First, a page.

Separated Cartridges – On a purchase price basis, separated cartridges can be more cost effective for the consumer than AiO units, as the toner is sold separately and does not include the cost of the drum components. As previously mentioned, two-piece consumables are especially beneficial for low-volume SOHO users because these users typically have such low print volumes that they rarely replace the more costly items like the imaging unit. Additionally, most SOHO customers consider the purchase price as a primary factor related to a printer and/or cartridge purchase, so a lower-cost toner-only cartridge that also reduces cost per page over the life of the printer compared to an AiO cartridge (assuming the drum is never replaced), is likely to be more attractive.
This is again demonstrated by the same Samsung example as above. If the user of the Xpress SL-M2825DW never has to replace the drum and only purchases individual D116L toner cartridges throughout the life of the device, the total cost of ownership drops to $563, roughly $13 less than that of the Xpress SL-M2820DW.
An additional benefit of separated cartridges is the reduction in waste. If one of the components develops an issue, for example, if moisture gets into the toner cartridge and causes the toner to clump, it will most likely need to be replaced. Separated cartridges allow the user to replace only the affected component. AiO cartridges require the replacement of the entire cartridge, regardless of whether the yield of the other component is completely spent.
All-in-one Cartridges – For the manufacturer, all-in-one cartridges can offer several benefits. Because the all-in-one cartridge incorporates components of both the toner and the drum, they only have to produce one unit. This eliminates the cost of manufacturing an extra housing for the drum components. OEMs can also use the convenience message to attract high volume customers that replace consumables often, highlighting that an AiO cartridge can lead to greater productivity for the company.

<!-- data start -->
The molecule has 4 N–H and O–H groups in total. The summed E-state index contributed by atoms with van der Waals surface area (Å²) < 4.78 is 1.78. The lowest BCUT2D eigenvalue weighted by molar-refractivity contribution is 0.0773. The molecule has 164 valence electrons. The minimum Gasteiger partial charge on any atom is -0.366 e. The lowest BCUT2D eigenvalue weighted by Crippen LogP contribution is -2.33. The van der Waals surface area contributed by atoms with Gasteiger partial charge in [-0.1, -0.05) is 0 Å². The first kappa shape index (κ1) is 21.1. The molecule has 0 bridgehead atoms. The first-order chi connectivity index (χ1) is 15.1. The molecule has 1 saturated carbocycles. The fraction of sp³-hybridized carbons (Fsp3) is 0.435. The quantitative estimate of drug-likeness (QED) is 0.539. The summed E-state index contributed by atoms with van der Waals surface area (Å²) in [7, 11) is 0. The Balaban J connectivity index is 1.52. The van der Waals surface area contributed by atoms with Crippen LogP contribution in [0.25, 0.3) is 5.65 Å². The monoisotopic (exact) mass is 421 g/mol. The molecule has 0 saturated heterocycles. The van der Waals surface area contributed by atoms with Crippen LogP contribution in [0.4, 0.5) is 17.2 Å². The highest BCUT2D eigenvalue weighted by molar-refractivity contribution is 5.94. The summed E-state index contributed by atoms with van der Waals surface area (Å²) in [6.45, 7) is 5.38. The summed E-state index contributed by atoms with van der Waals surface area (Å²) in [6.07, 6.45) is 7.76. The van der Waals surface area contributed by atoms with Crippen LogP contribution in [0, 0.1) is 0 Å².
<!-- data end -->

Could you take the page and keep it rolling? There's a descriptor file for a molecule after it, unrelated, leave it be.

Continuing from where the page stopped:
Manufacturers can also capture a premium on each AiO cartridge from low-volume consumers, if the customer’s print volume is low enough that they would never have to replace a drum. The AiO cartridges can cost more than comparable separate toner-only units due to the added cost of incorporating the drum components, resulting in a small premium for the OEM every time the customer replaces the cartridge.
Separated Cartridges – Separating the toner cartridge (which costs much less to manufacture) from the more expensive components in the imaging unit allows manufacturers to be more cost competitive by reducing the end-user price of its individual toner, increase margins on each cartridge sold, and realize greater profit from the sale of any individual drum units.
Because the separated toner and drum cartridge can result in a lower total cost of ownership for low-volume home and small office users that would only ever purchase toner, the manufacturer can also use that low TCO message to target potential SOHO customers.
Samsung’s shift to two-piece consumables in the low-end segment was likely motivated by a number of decisions, including the desire to be more competitive in the SOHO market and to expand its potential customer base by offering a wider variety of consumable options to these customers. While the vendor’s strategy of offering two versions of the same printer model, each with a different consumables structure may create confusion as to why there are two versions available in the first place, it could also lead to shoppers becoming more aware of their print habits and seek out the best solution to lower costs.